Telco shops face conflict minefield

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Convergence. Conflict. Congress.

Together, they're confounding the ad agencies that handle communications companies.

With help from Congress, these businesses--such as telecommunications, cable and broadcasting--are beginning to or planning to compete against one another. As they converge into one giant information and communications market, agencies will find themselves in a sticky web of client conflicts.

The issue is already causing problems for agencies that handle telecommunications companies, and it won't be long before clients ranging from computer makers to to movie studios may be trying to shove one another off agency rosters.

Take Bronner Slosberg Humphrey. The Boston direct marketing agency handles both AT&T and Delphi, an online service owned by News Corp. That wouldn't seem to be much of a conflict--except MCI Communications Corp. recently made an investment in News Corp. and is working with it to develop a new online service.

This week, a source at AT&T said Bronner will have to resign Delphi, and soon. Agency President Stephen Humphrey said he has no plans to lose either client, but that could change tomorrow.

"It's a moving target," he said. "It changes daily and requires that everybody involved keep an open mind."

BBDO Worldwide's relationship with AT&T is another example. The New York agency recently won an assignment for AT&T's 1996 Olympics work, which led it to drop out of BellSouth Corp.'s review. Fellow Omnicom Group shop Merkley Newman Harty later won that $45 million account, and it will use BBDO South, Atlanta, for BellSouth's media buying.

For now, that's OK with AT&T, but only for now. "If BBDO wants to grow with AT&T and one day become a strategic partner of ours, they know they will eventually have to give up their BellSouth work," said an AT&T spokesman.

True North Communications certainly knows that. The San Francisco office of Foote, Cone & Belding had to give up its work for Pacific Bell last year, after FCB/Leber Katz Partners, New York, won a place on AT&T's roster.

The problem for AT&T and regional Bell operating companies is that Congress is expected to allow national long-distance providers to compete with local service providers and vice versa.

"All our agencies understand that if they were to work for a Bell, it would be self-limiting," said Dick Martin, VP-corporate advertising for AT&T.

AT&T has made it difficult for other telecommunications companies, said Victoria Hayden, VP-marketing communications for PacBell. The No. 1 carrier has hired a number of the nation's top agencies, making competitors scramble for shops of their own.

While Ms. Hayden had argued when she worked at J. Walter Thompson USA, a Sprint agency, that perhaps some of clients' desire for separation was "ego driven," now as a client she firmly wants clean, clear lines among agencies. "As an advertiser, I have every interest in having quite broad exclusivity demands on them," she said.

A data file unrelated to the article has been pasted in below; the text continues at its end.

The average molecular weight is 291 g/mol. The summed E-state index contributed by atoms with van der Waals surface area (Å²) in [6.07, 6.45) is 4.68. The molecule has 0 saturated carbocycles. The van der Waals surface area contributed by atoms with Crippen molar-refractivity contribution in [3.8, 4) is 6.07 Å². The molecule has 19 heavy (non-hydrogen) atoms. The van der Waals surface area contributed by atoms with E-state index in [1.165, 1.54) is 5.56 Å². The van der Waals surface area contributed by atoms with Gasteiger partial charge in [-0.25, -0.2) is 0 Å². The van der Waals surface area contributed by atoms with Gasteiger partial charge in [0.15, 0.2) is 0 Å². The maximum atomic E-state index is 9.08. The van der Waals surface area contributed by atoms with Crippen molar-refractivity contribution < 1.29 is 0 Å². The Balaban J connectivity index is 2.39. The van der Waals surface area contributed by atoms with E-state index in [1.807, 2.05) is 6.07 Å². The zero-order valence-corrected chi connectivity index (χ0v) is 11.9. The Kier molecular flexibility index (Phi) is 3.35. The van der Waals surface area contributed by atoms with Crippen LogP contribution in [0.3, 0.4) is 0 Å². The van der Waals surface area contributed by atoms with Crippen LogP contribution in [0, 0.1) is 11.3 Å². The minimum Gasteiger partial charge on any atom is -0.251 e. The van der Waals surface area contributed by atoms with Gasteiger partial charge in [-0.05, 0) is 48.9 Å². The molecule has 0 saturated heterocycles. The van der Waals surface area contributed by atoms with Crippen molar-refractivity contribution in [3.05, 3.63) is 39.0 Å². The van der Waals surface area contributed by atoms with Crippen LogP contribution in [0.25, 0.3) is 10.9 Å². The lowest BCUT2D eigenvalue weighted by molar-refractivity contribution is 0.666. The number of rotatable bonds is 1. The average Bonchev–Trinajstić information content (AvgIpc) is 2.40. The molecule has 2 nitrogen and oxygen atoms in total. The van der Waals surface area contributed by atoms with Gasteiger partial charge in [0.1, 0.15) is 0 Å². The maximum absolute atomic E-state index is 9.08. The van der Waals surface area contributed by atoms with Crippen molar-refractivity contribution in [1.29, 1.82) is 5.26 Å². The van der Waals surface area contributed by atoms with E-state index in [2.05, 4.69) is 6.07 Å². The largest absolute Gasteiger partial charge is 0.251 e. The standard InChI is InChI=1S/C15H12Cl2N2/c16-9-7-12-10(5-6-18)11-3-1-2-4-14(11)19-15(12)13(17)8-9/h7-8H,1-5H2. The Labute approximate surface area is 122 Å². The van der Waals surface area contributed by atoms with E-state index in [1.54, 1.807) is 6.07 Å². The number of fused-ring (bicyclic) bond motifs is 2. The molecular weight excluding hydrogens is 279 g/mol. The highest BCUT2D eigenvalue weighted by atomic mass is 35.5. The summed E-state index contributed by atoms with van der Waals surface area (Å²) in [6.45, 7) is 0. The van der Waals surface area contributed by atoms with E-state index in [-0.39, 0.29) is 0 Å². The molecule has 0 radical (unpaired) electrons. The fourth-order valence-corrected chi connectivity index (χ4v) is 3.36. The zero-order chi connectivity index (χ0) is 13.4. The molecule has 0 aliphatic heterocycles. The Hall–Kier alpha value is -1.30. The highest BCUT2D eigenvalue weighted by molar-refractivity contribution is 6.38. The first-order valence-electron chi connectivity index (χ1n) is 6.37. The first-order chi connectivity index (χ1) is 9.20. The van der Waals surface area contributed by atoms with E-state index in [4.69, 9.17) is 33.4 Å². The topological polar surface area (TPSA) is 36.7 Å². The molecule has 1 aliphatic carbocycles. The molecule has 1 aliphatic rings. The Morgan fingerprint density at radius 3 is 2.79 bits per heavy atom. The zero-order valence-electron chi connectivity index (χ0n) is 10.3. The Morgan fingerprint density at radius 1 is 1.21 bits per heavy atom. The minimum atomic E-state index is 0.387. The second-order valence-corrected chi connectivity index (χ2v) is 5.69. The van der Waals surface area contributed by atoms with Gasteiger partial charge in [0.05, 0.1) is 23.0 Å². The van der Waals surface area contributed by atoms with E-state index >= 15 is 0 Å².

Agency executives and other observers foresee a day when an agency's conflict clients could go four or five deep. For instance, an online service such as America Online could soon be competing with a phone company such as Nynex Corp., which is a partner in the Tele-TV alliance with other Bells Pacific Telesis and Bell Atlantic. Chiat/Day, New York, now works for both AOL and Nynex.

Conflicts could also arise with companies as diverse as Time Warner, IBM Corp. and Microsoft Corp. In fact, the problem goes beyond communications. Other industries, such as financial services, are seeing convergence, too. Sources close to the Bank of New York said Young & Rubicam was considered the front-runner in the bank's account review earlier this year--until the bank became very concerned about Y&R's relationship with American Express Co.

Y&R doesn't handle AmEx, but its direct marketing unit, Wunderman Cato Johnson, does a lot of work for the financial services giant. Bank of New York ultimately picked DDB Needham Worldwide.

It's not just an ad agency problem, Mr. Humphrey said. All professional services companies, including accounting and law firms, investment banking companies and consultants, will be affected.

As convergence continues, there won't be enough major, conflict-free ad agencies to go around, agency executives say.

"Our latest review was challenging because many of the top 20 agencies already had conflicts with our business," said Cindy Frisina, BellSouth director-advertising and marketing communications. "It's going to be an evolutionary process, and the definition of conflict will probably have to be adjusted."

Mr. Humphrey believes conflicts will ultimately have to be decided on a case-by-case basis.

Copyright August 1995, Crain Communications Inc.

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